Favorite place you visited on your first season: Thailand, it was number one on my wish list for Season 14 so getting to go to both Bangkok and Phuket was fantastic.

Why do you want to run the Race again? It was one of the most exciting and best experiences of my life. I am looking forward to all the new places we will go.

How have you changed since the last time you competed? I am more confident and more willing to try new things.

What are you passionate about? People being kind and accepting of each other

People would be surprised to learn: Nothing, I’m pretty boring.

One location that you hope to go on this adventure: Ireland, my grandparents are from there and I would love to see the country.

Biggest challenge you and your teammate will face on the Race together: Some of the challenges require you to be able to listen/hear/sign and when those challenges come up we have to pick the other challenge since Luke is completely deaf. He cannot hear or use oral language.

What do you hope to accomplish by running the Race again (other than winning one million dollars): Getting to spend time one-on-one with Luke

Pet peeve about your teammate: He is a very loud eater.

What would you do if you won the million dollars? Retire a few years earlier than planned.

Any strategic changes you will make heading into this Race: We need to be more careful about reading the clues.

————————————————————————————————–

Name (Age): Luke Adams (25)
Hometown: Colorado Springs, Colo.
Connection to your Teammate: Son
Current Occupation: Motivational Speaker
Previous Season/Result: Season 14/3rd place

Biggest mistake you made in your previous season: My biggest mistake was not being able to figure out what the last surfboard was during the final challenge!

Most memorable moment from your first Race: The hilarious cheese hill task and the underwear marathon.

Favorite place you visited on your first season: Thailand because the country and culture are just so beautiful. I would love to go there again someday.

Why do you want to run the Race again? To win The Amazing Race! I want to make up for my big blunder in the final leg of the last race.

How have you changed since the last time you competed? I stop more when I am traveling now to enjoy the scenery. I try not to rush things.

What are you passionate about? Travel, my family and friends.

People would be surprised to learn: I’m afraid of flying. I always have to suck it up whenever I’m on planes.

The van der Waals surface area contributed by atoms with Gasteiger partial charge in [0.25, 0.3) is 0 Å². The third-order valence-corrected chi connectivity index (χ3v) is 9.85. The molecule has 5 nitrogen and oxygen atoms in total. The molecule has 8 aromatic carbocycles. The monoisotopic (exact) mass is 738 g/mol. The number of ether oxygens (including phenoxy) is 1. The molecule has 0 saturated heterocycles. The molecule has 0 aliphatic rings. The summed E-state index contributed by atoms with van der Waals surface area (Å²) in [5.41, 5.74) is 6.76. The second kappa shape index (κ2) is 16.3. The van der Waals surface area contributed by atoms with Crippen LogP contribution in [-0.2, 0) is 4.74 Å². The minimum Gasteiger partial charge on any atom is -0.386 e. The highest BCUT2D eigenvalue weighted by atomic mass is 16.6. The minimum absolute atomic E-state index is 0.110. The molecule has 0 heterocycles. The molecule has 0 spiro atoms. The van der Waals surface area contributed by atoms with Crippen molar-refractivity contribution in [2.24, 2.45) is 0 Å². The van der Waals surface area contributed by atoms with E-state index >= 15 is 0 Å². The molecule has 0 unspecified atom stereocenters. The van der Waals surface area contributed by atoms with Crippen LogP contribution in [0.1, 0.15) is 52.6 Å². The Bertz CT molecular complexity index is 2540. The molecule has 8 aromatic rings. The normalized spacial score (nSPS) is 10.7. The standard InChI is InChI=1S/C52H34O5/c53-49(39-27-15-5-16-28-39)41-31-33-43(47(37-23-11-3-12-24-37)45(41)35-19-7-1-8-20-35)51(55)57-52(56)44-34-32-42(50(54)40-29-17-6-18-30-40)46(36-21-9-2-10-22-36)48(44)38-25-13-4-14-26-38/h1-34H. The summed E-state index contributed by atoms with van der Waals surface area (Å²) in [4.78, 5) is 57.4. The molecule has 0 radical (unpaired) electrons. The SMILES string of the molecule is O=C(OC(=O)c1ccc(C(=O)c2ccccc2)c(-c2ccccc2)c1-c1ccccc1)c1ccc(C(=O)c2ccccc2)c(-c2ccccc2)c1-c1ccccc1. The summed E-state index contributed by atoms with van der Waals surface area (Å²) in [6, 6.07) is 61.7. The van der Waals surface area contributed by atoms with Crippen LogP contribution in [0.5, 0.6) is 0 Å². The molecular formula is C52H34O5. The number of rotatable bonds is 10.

One location that you hope to go on this adventure: Ireland, because it would be awesome to see where my family came from.

Biggest challenge you and your teammate will face on the Race together: Being sleep deprived!

What do you hope to accomplish by running the Race again (other than winning one million dollars): It would be cool if we could visit five continents, avoid being u-turned and be the first team to make it to the final three twice!

Pet peeve about your teammate: Nothing — she is an awesome teammate and mom!

What would you do if you won the million dollars? Invest.

Any strategic changes you will make heading into this Race: I don’t think I will change anything since our strategy from last time worked well. Hopefully it will bring us to the final three again and we can win this time!

 
 
 
 

Restaurant Survey Results

March 1, 2011 in Education & Outreach, Hearing Loss & Deafness

 

We are excited to have so many participants sharing their experiences.  Because of the large amount of information, we have changed our format and put the results in a PDF spread sheet. 

 

Restaurant Survey

February 27, 2011 in Hearing Loss & Deafness, NVRC Announcements

Conversation Impossible

 

Do you enjoy checking out new neighborhood restaurants? Are you a person who can’t wait to visit a restaurant that got a good review to learn whether its cuisine really is the best?

You eagerly make your reservation and arrive full of anticipation, mouth watering as you read the tempting menu…but then, like many of us with a hearing loss, find having a conversation almost impossible.

Yes, the food is great, the atmosphere is lovely, your dinner companion is delightful, but it takes herculean effort to speech read. 

Only through sheer concentration do you catch the drift of the conversation and you leave exhausted and frustrated. Washington Post food critic Tom Sietsema’s restaurant reviews give information about the decibel level. This is useful information, but more specifics would be helpful for those of us who contend with hearing loss. For instance, how busy and how loud does it get at lunch time? Are there good sound absorbing materials on the walls and floors? Is a booth available that gives better acoustics or an area in the restaurant that is quieter?

Although we can’t change the restaurant environment, it would be helpful to know what to expect once we get there.

This is where we need your help, and your opinion matters!

Share with us your experience by clicking on the link below or the Restaurant Survey button on our home page. Answer five short questions and then rate the restaurant racket!

NVRC will compile the reviews and make them available through our website, so be sure to check back often.

Mission Accomplished?
Finished dining and ready to
fill out the survey?

two spies

Click here to link to the Survey

Click here for Survey Updates

For restaurant communication tips, check the NVRC fact sheet:

RestaurantStrategies 5-08

Articles:
Restaurant Noise
Restaurant Acoustics
Noise in Restaurants: Consumers Sound Off